Building a replica of the Jupiter ACE has been done before, and the super accurate replication of the original PCB by Grant Searle is probably the best example. The schematics were redrawn later by Bodo Wenzel in ORCAD, and a modified version was made by Isidro Nuñez Blanco De Arenas. Both builds were done 2003-2006 ( which shows if you look at the design of their websites), and things have changed a bit since then. PCB manufacturing is much cheaper now, and it's also easier to create custom plastic parts. Because what's lacking in all these rebuilds is the actual housing, which to me is a huge part of the charm of this machine. And using a 3D printer it cannot be too hard to replicate this.
To my surprise there are also no 3D models available , apart from the 'mini Jupiter ACE', which obviously it too inaccurate to use as a basis for a real housing.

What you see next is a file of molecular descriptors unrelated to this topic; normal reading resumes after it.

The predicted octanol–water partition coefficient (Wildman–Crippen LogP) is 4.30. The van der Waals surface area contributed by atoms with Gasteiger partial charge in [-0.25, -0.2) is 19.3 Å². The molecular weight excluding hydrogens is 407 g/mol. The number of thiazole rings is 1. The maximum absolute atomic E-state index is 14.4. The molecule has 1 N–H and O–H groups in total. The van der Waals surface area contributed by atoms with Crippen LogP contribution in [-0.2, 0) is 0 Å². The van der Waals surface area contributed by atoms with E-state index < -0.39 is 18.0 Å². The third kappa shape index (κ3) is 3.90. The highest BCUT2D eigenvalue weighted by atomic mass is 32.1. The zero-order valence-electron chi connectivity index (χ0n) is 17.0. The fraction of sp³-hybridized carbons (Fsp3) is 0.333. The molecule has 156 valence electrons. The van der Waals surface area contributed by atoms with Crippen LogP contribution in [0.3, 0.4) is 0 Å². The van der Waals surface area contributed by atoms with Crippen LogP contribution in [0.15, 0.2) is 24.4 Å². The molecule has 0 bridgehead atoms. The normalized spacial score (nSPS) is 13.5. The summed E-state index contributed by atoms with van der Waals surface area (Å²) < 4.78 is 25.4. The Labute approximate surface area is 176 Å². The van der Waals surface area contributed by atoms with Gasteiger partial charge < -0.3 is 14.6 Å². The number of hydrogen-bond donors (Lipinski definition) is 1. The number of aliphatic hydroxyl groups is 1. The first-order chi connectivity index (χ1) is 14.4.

So I started out to do this myself, using my favourite 3D modelling software: 'DesignSpark Mechanical' (DSM). I used Grant's PCB layout, made it into a .png image and imported that into DSM. Since the drawing includes millimetre marks on the edge it was easy to scale it to exactly 100%.
That's a hard one. Getting a custom made rubber key-mat is beyond my financial capacity so that's not an option. I'll try to make them using my 3D printer. The main problem here is to get the text on the keys. I considered printing this on adhesive film and just stick it on top of the key. Then I thought I could also print the keys in white, with the text sticking out. Then if I spray painted them black and sand the top it would reveal the text again.
Looks great in my 3D software !. But how would it turn out in reality ?
Though it's possible to create the exact PCB replica using Grant Searle's PCB foils, that is not what I wanted. I did want to make some minor changes on the EPROM and RAM connections, and use standard mini switches for the keyboard. Also if the PCBs have to be made by a cheap Chinese shop, it's essential to have Gerber files. So, all in all a good incentive to replicate the schematics again, but now in KiCad. For years KiCad has been a bit troublesome to use, but over the last few years it has improved significantly and is now a serious EDA package. It's free, open source and multi-platform so it is becoming the de-facto standard for all open-source hardware projects.